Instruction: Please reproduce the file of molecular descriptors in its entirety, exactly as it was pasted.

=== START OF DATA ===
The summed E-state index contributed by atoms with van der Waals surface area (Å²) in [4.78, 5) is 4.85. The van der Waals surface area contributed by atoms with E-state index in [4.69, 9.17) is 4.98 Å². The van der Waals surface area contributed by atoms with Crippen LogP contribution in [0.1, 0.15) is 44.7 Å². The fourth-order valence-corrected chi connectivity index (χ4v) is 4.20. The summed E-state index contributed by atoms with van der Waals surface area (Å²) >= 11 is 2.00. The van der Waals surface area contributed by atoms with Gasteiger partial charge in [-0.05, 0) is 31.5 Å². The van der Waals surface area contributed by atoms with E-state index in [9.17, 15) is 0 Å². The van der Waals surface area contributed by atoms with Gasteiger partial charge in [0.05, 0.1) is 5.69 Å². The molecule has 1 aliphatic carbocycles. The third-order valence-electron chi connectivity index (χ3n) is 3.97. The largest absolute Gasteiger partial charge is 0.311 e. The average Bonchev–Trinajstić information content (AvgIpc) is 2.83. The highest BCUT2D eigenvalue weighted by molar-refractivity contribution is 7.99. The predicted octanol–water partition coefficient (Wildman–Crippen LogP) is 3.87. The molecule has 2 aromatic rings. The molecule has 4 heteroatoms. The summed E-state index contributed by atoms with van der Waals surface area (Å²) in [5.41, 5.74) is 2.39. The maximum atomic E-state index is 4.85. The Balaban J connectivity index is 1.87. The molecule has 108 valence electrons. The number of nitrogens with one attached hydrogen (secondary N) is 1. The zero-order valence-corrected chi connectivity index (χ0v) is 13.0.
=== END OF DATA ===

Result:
The summed E-state index contributed by atoms with van der Waals surface area (Å²) in [4.78, 5) is 4.85. The van der Waals surface area contributed by atoms with E-state index in [4.69, 9.17) is 4.98 Å². The van der Waals surface area contributed by atoms with Crippen LogP contribution in [0.1, 0.15) is 44.7 Å². The fourth-order valence-corrected chi connectivity index (χ4v) is 4.20. The summed E-state index contributed by atoms with van der Waals surface area (Å²) >= 11 is 2.00. The van der Waals surface area contributed by atoms with Gasteiger partial charge in [-0.05, 0) is 31.5 Å². The van der Waals surface area contributed by atoms with E-state index in [9.17, 15) is 0 Å². The van der Waals surface area contributed by atoms with Gasteiger partial charge in [0.05, 0.1) is 5.69 Å². The molecule has 1 aliphatic carbocycles. The third-order valence-electron chi connectivity index (χ3n) is 3.97. The largest absolute Gasteiger partial charge is 0.311 e. The average Bonchev–Trinajstić information content (AvgIpc) is 2.83. The highest BCUT2D eigenvalue weighted by molar-refractivity contribution is 7.99. The predicted octanol–water partition coefficient (Wildman–Crippen LogP) is 3.87. The molecule has 2 aromatic rings. The molecule has 4 heteroatoms. The summed E-state index contributed by atoms with van der Waals surface area (Å²) in [5.41, 5.74) is 2.39. The maximum atomic E-state index is 4.85. The Balaban J connectivity index is 1.87. The molecule has 108 valence electrons. The number of nitrogens with one attached hydrogen (secondary N) is 1. The zero-order valence-corrected chi connectivity index (χ0v) is 13.0.